This piece comes to us from the Wildlife Conservation Society (WCS). To honor Black History Month, WCS and Nature are sharing five stories of nature and conservation.
Most people in the conservation world can recall a childhood memory or experience that cemented their love for animals, nature, and the sciences. My childhood experiences led me into government and politics.
I was born and raised by my parents and my grandmother in Glenmore Plaza, an NYCHA development in Brownsville, Brooklyn. When I was nine years old, I attempted to save an important bus stop that my grandmother utilized to get to her doctor appointments. Ever the advocate, I pleaded my case to my local Assemblymember to prevent the loss of this pivotal bus stop, provided him with my contact information, and left with an unyielding sense of satisfaction that I’d made a change.
He never responded and the bus stop was removed. Recognizing my disappointment, my parents consoled and advised me that “you can cry about it or you can do something about it.” That experience and advice taught me that people want to know that someone is fighting for them—no matter how old or from what walk of life they come from. At that time, I felt it was through public service that I could bring about the most change.
I would spend the next 13 years working in multiple roles in government, addressing quality of life issues surrounding public housing, transportation, education and more through direct service and legislation.
In 2017, I joined WCS (Wildlife Conservation Society) as the Assistant Director of Government & Community Affairs. At that time, I had very rudimentary knowledge about biology and animals—even less so about the conservation world and how we can tangibly save and protect global biodiversity from right here in New York City.
While interviewing, I confided about my lack of knowledge, however, I was willing and eager to learn. My mentor and colleague, Daisy Rodriguez was quite confident in my abilities, saying, “You have a story. Use it, the rest will come.” And she couldn’t have been more right.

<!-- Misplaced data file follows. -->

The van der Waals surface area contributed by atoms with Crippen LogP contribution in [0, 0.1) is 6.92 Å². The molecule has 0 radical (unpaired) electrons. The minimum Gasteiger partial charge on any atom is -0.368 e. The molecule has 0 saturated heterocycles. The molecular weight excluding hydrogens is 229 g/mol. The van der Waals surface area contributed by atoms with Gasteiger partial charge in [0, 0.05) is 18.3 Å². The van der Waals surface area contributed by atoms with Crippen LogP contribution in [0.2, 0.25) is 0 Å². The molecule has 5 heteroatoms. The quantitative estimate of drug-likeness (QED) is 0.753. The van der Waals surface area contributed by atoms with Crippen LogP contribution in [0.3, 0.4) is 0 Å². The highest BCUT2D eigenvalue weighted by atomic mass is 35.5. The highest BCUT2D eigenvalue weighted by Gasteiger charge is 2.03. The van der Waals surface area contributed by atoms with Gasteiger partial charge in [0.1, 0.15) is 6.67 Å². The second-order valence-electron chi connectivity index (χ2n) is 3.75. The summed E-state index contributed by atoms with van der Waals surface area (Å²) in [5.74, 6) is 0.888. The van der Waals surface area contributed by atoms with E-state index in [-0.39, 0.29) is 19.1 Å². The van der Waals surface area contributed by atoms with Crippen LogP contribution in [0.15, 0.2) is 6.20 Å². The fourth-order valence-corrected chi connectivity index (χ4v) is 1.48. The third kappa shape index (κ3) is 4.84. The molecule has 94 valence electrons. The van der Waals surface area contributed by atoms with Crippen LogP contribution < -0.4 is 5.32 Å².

Not only have I learned all there is to know about sharks, rays and invertebrates; I have grown to combine my policy acumen with my relationships and my ability to organize and engage elected officials, community members and the public on the importance of conservation of wildlife and wild places through various initiatives.
One such initiative was Give a Sip, a WCS campaign based out of the New York Aquarium in an effort to reduce and eliminate plastic straws in bars and restaurants. Working with the New York Aquarium’s Youth Ocean Advocates, restaurants, bars, and cultural partners, we were able to address the plastic pollution crisis in New York City and create a movement that convinced the countless communities of NYC that a small, daily change can have a significant impact. More importantly, this campaign also provided a true lesson in developing sound and inclusive policy.
By bringing together leaders of the environmental, accessibility, and hospitality communities, we drafted a bill that passed in the New York City Council that reflects the consensus of all communities while protecting our waterways and environment.
Throughout my life and career, I have been cognizant of the opportunities that have been presented to me. I have long been the exception to the rule, not the rule. My adaptive challenge has been, and continues to be, how to make these opportunities and pathways the rule for everyone – no matter the neighborhood, zip code, or background – principally in communities of color, like Brownsville and the South Bronx.
Workforce development—in particular in conservation and STEM—provided a semblance of an answer. While the STEM field is vast in career pathways, people of color have been underrepresented in this ecosystem; largely because we aren’t exposed and encouraged to join this field in our youth the same way we are heavily encouraged to become doctors or lawyers. To that end, I am proud to have helped secure public funding for our WCS Career Lattice program.
Normally, you are encouraged to volunteer for a number of years as a way into the conservation field, but in many historically disenfranchised communities, that is not possible for many young people. The Career Lattice program helps young people benefit from an integrated network connecting them to resources across WCS, providing opportunities for professional growth and exposure to the full spectrum of career trajectories at WCS and beyond.
Subsequently, we created the SCI Network NYC, which works with other science-based cultural institutions to increase paid, STEM-based career opportunities to youth throughout the city.
My father would always say, “Everybody needs somebody.” I endeavor to live those words every day in an effort to give back to others what was provided to me along my own path. My journey intersecting between government, politics, advocacy, science, and conservation serves as a living example of what that support can achieve.